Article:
The New Israelites were a radical sect founded by Nathaniel Wood in Vermont in the 1790s. Wood declared his followers "modern Israelites," and the group practiced a strict dietary code as they understood to be instructed in the Law of Moses. Like most radical sects, the group displayed spiritual gifts and made prophecies. At one point the group began building a temple, although the project was eventually abandoned.

History edit

Nathaniel Wood formed the New Israelites in Middletown, Rutland County, Vermont at the end of the 1790s. Originally a Congregationalist, Wood was excommunicated in 1789, after which he began to preach to small meetings whose attendees were mostly family and relatives. The sect may have been influenced by the Newent Separates of Norwich, who believed in perfectionist immortalism and spiritual wifery, and the preaching of Rev. Joel Benedict, who taught that Hebrew was the angelic tongue.[1]

The sect claimed literal descent from the Ten Lost Tribes of Israel, and they practiced divination.[2] After the sect was joined by a counterfeiter and treasure seer named "Winchell" (probably Justus Winchell[3]) in the spring or early summer of 1800, the New Israelites began dowsing to look for buried treasure in Middletown and Rutland, Vermont. They also embarked on the construction of a temple. The group employed the divining rod for both treasure hunting and other forms of revelation. It was suspected that these efforts masked a counterfeiting operation. Wood predicted the arrival of a "Destroying Angel" on 14 January 1802 that would bring down plagues and earthquakes upon the "gentiles."

On 14 January 1802, the day that Wood said would be the commencement of the Apocalypse, as the sect gathered together to await the arrival of the "destroying angel", the locals were so alarmed that on the night in question the militia was called out. The militia then fired their weapons to disperse this "Fraternity of Rodsmen".[4] This event was subsequently known as the "Wood Scrape." After the Wood Scrape, Wood and his family moved to Ellisburg, New York, and the sect became extinct.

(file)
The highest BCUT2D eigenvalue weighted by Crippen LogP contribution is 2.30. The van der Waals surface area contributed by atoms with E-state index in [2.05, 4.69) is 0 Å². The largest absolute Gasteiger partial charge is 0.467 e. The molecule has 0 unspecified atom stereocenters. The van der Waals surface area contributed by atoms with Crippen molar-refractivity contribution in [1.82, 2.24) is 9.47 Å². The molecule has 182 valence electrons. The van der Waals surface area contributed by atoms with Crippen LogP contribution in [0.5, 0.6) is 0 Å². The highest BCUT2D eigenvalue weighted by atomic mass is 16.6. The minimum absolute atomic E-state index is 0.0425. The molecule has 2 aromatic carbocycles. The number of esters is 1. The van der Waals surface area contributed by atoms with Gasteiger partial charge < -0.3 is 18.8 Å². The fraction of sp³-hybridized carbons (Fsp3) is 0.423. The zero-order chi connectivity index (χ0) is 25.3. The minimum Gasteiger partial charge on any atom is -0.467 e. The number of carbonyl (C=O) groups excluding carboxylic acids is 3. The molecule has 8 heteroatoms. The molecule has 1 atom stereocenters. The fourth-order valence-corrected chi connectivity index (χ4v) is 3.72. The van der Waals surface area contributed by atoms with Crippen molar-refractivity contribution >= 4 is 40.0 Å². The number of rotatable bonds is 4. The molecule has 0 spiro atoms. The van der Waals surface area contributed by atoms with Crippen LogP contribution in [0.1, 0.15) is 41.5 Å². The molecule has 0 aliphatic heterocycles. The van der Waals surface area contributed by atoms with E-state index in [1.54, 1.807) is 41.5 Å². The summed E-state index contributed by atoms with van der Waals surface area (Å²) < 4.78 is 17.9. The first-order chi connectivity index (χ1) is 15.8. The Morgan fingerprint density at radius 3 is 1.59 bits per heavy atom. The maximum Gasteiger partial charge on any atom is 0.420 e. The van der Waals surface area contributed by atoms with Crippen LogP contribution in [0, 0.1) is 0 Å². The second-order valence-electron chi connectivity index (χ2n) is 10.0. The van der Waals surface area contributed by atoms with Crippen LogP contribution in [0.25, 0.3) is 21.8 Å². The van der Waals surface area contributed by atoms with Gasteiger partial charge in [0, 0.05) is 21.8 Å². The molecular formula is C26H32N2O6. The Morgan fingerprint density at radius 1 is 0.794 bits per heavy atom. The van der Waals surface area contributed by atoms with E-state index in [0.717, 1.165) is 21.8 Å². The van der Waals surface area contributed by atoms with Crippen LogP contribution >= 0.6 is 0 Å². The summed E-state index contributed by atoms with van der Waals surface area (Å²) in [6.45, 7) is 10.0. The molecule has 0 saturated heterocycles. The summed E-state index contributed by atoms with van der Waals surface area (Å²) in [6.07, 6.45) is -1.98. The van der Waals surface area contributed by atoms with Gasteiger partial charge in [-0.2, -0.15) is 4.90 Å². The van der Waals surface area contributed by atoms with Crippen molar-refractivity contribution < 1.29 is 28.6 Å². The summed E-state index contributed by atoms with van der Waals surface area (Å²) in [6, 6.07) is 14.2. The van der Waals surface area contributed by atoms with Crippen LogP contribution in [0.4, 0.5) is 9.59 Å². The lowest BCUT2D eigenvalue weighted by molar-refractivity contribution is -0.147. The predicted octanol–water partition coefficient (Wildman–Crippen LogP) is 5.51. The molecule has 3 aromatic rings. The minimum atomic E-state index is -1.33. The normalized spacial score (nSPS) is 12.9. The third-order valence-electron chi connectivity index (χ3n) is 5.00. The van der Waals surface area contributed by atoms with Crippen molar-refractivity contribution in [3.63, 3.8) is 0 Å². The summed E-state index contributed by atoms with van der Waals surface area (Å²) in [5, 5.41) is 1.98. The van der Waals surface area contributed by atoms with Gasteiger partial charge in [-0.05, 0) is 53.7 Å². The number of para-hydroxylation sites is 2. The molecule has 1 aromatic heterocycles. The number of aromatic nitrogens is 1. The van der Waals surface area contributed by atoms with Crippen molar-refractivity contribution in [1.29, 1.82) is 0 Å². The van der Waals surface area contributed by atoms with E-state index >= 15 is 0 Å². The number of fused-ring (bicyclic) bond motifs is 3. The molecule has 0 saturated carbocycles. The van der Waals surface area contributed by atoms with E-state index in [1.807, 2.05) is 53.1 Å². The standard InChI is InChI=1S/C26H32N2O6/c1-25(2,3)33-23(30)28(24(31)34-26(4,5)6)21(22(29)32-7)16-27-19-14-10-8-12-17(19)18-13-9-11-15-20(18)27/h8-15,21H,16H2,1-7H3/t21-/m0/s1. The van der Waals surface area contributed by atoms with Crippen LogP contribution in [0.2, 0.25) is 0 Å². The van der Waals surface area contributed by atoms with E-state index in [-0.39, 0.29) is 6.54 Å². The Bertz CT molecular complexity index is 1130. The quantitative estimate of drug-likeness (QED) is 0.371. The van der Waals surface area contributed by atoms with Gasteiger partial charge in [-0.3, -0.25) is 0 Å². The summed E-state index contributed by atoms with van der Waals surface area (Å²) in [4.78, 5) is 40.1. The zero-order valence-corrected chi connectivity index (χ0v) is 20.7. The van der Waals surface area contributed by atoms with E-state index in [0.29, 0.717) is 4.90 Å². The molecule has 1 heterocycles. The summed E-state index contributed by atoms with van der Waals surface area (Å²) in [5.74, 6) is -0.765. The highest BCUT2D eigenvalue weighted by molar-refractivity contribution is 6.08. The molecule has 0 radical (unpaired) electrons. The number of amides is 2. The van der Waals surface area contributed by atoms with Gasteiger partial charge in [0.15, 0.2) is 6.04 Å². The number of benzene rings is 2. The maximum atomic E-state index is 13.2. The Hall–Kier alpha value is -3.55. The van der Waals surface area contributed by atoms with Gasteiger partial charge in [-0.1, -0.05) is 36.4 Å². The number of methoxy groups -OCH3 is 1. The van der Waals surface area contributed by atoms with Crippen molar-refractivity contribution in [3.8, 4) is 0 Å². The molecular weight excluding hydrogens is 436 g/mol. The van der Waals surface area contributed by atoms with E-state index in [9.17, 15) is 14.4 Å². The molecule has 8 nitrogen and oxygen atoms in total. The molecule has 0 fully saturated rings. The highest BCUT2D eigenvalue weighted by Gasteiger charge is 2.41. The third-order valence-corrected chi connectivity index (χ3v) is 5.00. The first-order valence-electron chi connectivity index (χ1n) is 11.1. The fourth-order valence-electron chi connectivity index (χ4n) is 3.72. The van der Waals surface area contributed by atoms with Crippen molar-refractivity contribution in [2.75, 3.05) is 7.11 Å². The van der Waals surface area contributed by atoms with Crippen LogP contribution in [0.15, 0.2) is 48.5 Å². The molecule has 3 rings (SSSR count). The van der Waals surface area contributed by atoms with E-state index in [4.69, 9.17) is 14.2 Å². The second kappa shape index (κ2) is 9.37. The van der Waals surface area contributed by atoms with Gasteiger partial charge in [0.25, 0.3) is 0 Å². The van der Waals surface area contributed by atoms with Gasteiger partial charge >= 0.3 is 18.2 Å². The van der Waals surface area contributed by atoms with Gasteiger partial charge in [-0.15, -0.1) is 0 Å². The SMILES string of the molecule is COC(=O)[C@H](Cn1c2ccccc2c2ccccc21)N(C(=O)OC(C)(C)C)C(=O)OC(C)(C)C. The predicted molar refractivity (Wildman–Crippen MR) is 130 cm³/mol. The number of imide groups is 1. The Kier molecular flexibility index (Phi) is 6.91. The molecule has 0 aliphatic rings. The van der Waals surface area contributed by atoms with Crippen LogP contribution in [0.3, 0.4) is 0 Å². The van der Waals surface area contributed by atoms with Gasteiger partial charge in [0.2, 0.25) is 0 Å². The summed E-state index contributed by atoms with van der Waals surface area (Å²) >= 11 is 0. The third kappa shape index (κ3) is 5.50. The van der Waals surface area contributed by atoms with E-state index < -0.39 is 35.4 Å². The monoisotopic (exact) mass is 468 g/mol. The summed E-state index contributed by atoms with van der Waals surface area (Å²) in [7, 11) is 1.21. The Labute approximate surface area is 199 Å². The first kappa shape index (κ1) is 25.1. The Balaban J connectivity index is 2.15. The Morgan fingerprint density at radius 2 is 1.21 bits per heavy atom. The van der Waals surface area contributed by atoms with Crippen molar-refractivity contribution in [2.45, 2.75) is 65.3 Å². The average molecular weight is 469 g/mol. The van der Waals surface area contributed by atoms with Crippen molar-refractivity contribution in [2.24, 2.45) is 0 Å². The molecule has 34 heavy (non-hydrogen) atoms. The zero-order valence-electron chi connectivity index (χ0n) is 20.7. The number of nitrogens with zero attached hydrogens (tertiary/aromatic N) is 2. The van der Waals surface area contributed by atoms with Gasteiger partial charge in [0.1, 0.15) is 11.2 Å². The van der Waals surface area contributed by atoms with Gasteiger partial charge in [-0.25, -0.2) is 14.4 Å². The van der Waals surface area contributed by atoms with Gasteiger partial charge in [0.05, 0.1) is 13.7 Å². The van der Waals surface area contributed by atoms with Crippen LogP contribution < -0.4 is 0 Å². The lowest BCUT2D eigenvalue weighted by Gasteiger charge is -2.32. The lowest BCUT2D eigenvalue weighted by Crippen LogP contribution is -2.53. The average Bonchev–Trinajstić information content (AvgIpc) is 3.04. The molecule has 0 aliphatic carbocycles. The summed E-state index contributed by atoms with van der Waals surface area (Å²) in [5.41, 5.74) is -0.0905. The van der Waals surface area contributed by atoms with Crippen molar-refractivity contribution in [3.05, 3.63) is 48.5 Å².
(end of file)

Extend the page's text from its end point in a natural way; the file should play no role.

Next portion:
Possible connection to Mormonism edit

Members of the New Israelites may have included Joseph Smith, Sr., the father of the Mormon prophet, and William Cowdery, father of Book of Mormon witness Oliver Cowdery. The best case exists for connecting Cowdery family, as they are known to have lived near the Woods in the early 19th century, and later attended a Congregationalist church in Poultney, Vermont after the Wood Scrape. Oliver Cowdery, who was not born at the time of the Wood Scrape, was later known as a dowser, and was the second highest ranking early leader of the Latter Day Saint movement, next to Joseph Smith, Jr. Witnesses from Vermont connected William Cowdery to the sect, before these witnesses could have known from media reports that his son Oliver was a dowser.[5]

Vermont residents who were interviewed by a local historian said that Joseph Smith, Sr. was also part of the New Israelites, and was one of its "leading rods-men".[6] However, there is no historical consensus linking Smith to the New Israelites because of the difficulty in placing Joseph Smith, Sr. in Rutland County, Vermont during that time period. Although residents said that he lived in Poultney, Vermont "at the time of the Wood movement here",[7] there are no other records placing Smith closer than about 50 miles away. On the other hand, Smith's involvement with the New Israelites would be consistent with his links to Congregationalism and his reported admission in 1837 that he entered the money digging business "more than thirty years" ago.[8]

Notes edit

  1. ^ Brooke 1994, pp. 57–8.
  2. ^ Quinn 1998, pp. 121–24, 449; Brooke 1994, pp. 57, 133–34; Vogel 2004, pp. 617–20.
  3. ^ Quinn argues that the Winchell referred to is Justus Winchell, born 1755. (Quinn 1998, p. 124). Another possibility could be his first cousin Nathaniel Winchell.
  4. ^ (Quinn 1998, pp. 121, 449; Brooke 1994, pp. 57, 133–34; Vogel 2004, pp. 617–20.
  5. ^ Quinn 1998, pp. 25–26; Brooke 1994, p. 133
  6. ^ Quinn 1998, pp. 35–36; Brooke 1994, pp. 133.
  7. ^ Quinn 1998, pp. 25–26; Brooke 1994, p. 133.
  8. ^ Brooke 1994, pp. 133, 39. James C. Brewster claimed that in 1837, Smith, Sr. boasted that "I know more about money-digging than any man in this generation for I have been in the business for more than thirty years!"

References edit

  • Brooke, John L. (1994), The Refiner's Fire: The Making of Mormon Cosmology, 1644–1844, Cambridge: Cambridge University Press.
  • Frisbie, Barnes (1867), The History of Middletown, Vermont in Three Discourses, Delivered before the Citizens of that Town, Tuttle & Co., OCLC 2390832.
  • Quinn, D. Michael (1998), Early Mormonism and the Magic World View (2nd ed.), Salt Lake City: Signature Books, ISBN 1-56085-089-2.
  • Vogel, Dan (2004), Joseph Smith: The Making of a Prophet, Salt Lake City, UT: Signature Books, ISBN 1-56085-179-1.